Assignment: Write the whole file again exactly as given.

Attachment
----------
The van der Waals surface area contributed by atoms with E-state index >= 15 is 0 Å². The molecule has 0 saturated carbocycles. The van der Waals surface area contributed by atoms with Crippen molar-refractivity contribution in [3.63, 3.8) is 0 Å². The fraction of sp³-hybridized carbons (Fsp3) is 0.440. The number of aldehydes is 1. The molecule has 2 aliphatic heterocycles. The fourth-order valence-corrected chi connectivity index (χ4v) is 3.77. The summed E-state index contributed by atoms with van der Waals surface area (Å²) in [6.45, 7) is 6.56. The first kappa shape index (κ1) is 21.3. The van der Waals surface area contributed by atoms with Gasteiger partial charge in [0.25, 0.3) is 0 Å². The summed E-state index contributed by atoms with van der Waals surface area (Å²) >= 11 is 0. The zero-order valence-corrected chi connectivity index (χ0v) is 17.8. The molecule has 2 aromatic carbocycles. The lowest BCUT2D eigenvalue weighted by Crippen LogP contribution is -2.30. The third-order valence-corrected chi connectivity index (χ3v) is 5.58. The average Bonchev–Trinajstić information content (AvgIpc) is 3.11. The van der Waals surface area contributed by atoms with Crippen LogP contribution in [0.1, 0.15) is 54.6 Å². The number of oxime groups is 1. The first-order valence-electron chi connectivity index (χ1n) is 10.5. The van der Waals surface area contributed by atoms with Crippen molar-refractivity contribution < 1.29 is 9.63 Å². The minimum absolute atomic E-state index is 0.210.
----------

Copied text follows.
The van der Waals surface area contributed by atoms with E-state index >= 15 is 0 Å². The molecule has 0 saturated carbocycles. The van der Waals surface area contributed by atoms with Crippen molar-refractivity contribution in [3.63, 3.8) is 0 Å². The fraction of sp³-hybridized carbons (Fsp3) is 0.440. The number of aldehydes is 1. The molecule has 2 aliphatic heterocycles. The fourth-order valence-corrected chi connectivity index (χ4v) is 3.77. The summed E-state index contributed by atoms with van der Waals surface area (Å²) in [6.45, 7) is 6.56. The first kappa shape index (κ1) is 21.3. The van der Waals surface area contributed by atoms with Gasteiger partial charge in [0.25, 0.3) is 0 Å². The summed E-state index contributed by atoms with van der Waals surface area (Å²) >= 11 is 0. The zero-order valence-corrected chi connectivity index (χ0v) is 17.8. The molecule has 2 aromatic carbocycles. The lowest BCUT2D eigenvalue weighted by Crippen LogP contribution is -2.30. The third-order valence-corrected chi connectivity index (χ3v) is 5.58. The average Bonchev–Trinajstić information content (AvgIpc) is 3.11. The van der Waals surface area contributed by atoms with Crippen LogP contribution in [0.1, 0.15) is 54.6 Å². The number of oxime groups is 1. The first-order valence-electron chi connectivity index (χ1n) is 10.5. The van der Waals surface area contributed by atoms with Crippen molar-refractivity contribution < 1.29 is 9.63 Å². The minimum absolute atomic E-state index is 0.210.